In order to develop a product or service, whether it be software, clothing or a new e-book – obtaining customer feedback and input is crucial during every phase of development.
When the product or service idea is identified, the customer should share their input as to:
- How they would use the product?
- What do they expect from it?
- What problem will this help them to solve?
- Would they be willing to purchase it?
- What value would they put on it?
- What other products in the market place would they consider instead of this?
- What do they like about the other competing products on the market?
- What are the existing products on the market lacking?
- What would help them decide to change to your product?
- Would they even consider using your product if they are already using a competitors?
During the development phase, you need to hand the product to a customer and ask for their input.
What do they think?
If it’s complex, such as a software solution like Google Spreadsheets, ask them to complete various day-to-day use cases.
- How difficult is it for them to complete the simplest of task?
- Are they able to find everything in the locations that they expected?
- Have they used Microsoft Excel before?
- What do they like about Microsoft Excel?
- Would the features that Excel has keep them from using Google Spreadsheets?
- Are there any features that Google Spreadsheets offers that would negate the additional benefits of Excel?
- Is the fact that Google Spreadsheets is free persuade them to use the product?
- What value do they put on this product?
- Do they see any value in Google’s offering?
- What problem do they see Google’solution solving that isn’t available with Excel?
I was talking with someone in senior management at a Fortune 500 company and he informed me about how he’s had many entrepreneurs come to him about an idea they had for a software product.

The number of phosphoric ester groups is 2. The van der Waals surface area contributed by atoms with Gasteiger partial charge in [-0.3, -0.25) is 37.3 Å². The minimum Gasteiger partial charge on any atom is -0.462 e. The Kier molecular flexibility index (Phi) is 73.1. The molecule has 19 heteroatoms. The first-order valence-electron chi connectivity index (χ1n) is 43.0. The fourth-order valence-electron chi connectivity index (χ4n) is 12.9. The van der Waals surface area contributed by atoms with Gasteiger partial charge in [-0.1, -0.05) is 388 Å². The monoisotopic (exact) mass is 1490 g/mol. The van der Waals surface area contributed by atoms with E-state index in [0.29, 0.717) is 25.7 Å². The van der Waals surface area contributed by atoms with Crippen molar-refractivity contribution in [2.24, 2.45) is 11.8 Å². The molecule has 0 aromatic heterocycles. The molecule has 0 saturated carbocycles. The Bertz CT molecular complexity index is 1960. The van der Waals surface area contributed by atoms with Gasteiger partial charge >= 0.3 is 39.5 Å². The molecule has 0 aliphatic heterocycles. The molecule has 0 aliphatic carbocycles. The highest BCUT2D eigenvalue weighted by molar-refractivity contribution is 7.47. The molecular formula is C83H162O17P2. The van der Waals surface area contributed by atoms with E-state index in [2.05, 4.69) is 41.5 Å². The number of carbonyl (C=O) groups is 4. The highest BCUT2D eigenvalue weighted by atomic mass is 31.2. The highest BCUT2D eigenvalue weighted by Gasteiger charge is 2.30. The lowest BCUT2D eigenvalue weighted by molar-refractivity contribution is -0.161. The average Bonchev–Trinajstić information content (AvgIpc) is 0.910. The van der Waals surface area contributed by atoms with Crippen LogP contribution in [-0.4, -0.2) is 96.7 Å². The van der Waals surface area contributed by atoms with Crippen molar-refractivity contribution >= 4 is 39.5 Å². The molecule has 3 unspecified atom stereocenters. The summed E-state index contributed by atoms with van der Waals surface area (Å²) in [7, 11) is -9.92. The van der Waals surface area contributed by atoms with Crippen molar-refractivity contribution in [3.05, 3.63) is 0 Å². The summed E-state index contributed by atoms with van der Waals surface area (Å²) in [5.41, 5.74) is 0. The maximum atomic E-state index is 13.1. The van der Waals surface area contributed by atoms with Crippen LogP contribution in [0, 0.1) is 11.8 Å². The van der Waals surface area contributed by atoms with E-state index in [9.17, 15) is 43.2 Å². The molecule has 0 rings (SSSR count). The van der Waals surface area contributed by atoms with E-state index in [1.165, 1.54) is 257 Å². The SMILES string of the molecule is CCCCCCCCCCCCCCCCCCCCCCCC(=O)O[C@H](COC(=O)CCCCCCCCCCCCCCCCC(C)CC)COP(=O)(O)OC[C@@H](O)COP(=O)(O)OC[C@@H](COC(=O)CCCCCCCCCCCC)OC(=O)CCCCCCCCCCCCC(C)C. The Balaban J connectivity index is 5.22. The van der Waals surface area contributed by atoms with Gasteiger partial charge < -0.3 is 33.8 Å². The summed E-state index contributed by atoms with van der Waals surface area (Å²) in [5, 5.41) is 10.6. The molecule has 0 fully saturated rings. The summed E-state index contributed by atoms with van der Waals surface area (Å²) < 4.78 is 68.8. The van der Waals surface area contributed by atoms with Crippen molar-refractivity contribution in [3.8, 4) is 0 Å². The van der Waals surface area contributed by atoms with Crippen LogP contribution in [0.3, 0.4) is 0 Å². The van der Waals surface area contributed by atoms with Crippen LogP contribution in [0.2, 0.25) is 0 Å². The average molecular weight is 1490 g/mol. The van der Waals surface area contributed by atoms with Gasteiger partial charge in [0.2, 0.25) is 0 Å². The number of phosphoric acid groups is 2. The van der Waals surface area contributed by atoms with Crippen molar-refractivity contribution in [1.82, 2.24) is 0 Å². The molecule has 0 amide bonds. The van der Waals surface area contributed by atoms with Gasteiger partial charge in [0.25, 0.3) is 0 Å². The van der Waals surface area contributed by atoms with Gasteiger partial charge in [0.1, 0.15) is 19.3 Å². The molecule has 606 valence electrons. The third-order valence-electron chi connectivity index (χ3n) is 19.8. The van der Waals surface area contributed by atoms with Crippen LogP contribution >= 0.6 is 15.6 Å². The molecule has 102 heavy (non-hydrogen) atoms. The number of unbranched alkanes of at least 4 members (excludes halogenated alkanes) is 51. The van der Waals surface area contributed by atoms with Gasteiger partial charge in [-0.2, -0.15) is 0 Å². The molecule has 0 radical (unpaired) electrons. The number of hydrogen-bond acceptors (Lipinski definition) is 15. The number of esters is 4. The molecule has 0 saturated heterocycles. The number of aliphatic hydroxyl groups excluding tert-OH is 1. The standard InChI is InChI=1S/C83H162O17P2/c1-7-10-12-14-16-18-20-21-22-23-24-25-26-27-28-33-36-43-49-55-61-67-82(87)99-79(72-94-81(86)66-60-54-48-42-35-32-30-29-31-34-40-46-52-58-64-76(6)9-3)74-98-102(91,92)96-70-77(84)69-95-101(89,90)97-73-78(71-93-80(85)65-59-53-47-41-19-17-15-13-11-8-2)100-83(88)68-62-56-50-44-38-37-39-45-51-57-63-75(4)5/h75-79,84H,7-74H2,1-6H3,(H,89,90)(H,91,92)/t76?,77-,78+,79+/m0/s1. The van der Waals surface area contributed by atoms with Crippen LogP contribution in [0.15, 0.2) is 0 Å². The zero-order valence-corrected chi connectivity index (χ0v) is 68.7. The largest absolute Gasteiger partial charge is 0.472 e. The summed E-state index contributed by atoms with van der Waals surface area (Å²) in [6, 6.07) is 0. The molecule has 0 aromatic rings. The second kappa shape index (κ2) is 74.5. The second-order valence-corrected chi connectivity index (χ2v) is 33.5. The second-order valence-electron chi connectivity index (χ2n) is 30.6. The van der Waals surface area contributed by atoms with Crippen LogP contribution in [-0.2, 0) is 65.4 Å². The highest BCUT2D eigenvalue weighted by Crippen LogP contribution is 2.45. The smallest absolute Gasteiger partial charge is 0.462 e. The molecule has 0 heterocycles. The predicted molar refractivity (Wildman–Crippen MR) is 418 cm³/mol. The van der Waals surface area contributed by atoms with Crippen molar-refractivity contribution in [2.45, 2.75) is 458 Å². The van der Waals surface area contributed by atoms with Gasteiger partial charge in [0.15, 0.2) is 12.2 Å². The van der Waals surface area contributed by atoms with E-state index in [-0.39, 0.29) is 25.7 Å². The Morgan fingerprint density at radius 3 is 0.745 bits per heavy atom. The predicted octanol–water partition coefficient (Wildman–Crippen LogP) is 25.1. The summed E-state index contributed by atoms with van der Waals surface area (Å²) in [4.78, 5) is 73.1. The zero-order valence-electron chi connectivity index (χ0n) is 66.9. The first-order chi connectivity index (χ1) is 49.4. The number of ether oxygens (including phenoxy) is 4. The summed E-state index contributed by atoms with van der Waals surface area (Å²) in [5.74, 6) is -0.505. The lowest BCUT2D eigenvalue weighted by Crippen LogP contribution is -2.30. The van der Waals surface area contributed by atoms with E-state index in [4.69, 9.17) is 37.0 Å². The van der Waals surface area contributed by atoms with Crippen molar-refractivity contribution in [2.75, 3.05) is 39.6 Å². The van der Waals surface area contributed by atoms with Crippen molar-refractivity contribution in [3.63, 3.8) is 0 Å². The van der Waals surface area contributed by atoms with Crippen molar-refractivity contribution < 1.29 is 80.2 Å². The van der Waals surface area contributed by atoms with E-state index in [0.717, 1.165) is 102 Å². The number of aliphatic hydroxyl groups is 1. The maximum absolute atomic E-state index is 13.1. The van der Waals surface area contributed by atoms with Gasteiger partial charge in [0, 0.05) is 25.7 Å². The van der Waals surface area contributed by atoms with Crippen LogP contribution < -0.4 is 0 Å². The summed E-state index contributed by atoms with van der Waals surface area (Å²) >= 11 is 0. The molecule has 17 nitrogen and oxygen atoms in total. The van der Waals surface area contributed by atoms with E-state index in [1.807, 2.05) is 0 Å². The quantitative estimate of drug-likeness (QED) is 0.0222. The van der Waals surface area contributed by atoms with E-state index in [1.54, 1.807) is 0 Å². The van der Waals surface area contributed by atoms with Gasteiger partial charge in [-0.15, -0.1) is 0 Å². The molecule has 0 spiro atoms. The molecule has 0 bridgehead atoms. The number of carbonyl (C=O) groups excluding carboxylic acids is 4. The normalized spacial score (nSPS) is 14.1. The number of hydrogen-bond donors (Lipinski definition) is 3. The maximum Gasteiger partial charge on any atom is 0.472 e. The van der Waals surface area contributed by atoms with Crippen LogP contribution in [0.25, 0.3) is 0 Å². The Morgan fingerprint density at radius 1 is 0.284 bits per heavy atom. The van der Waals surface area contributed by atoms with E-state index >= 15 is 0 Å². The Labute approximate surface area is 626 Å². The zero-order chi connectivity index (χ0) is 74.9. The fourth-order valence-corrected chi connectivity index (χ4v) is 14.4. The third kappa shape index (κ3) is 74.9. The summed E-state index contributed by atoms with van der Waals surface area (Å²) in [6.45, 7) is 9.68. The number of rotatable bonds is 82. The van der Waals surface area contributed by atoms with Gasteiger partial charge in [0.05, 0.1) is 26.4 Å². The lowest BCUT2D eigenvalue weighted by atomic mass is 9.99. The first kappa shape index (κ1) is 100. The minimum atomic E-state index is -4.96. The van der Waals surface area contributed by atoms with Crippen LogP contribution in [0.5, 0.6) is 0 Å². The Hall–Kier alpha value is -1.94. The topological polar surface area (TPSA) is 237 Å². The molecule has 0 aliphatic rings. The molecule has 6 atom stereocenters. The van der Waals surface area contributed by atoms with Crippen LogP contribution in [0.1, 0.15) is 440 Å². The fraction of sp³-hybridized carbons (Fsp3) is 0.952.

They would discuss the item at length and this manager informed them about all of the critical features this software must have for him to want to purchase it for the company’s use.
These ideas would help solve an existing problem and would be of high value, if implemented correctly.
Both the entrepreneur and the senior manager would leave the meetings with high hopes.
Regretfully, the senior manager would not see the entrepreneur again until the software was completed.
The entrepreneur only introduced concepts and never prompted the user (manager of Fortune 500) for feedback on use of the product or the results provided by the software.
Unfortunately, both the entrepreneur and the manager had different visions.
In the end, the manager felt that the software didn’t meet their needs and there were existing products in the market that could answer his problem better.
The manager stated that if the entrepreneur only kept him in the loop during the design and implementation phase, he would have been first in line to purchase the software.
Keeping the customer out of the loop resulted in the product’s failure.
An example of a product development gone wrong is Pontiac Aztec, Microsoft Zune, Apple Newton, etc. There are probably a lot of details about these online.
Now, I’ll ask you:
- Do you know your customer?
- How well do you think you know them?
- Is this new product or service going to be for your current customer base or a new customer base?
Getting to know their customers not only helps for product development but also to fully develop their marketing campaigns.
Introduce your marketing campaigns to your customers.
- What do they think of these campaigns?
- Is it engaging?
- Is it answering a current problem that they have?
- Does it introduce additional questions and result in greater confusion?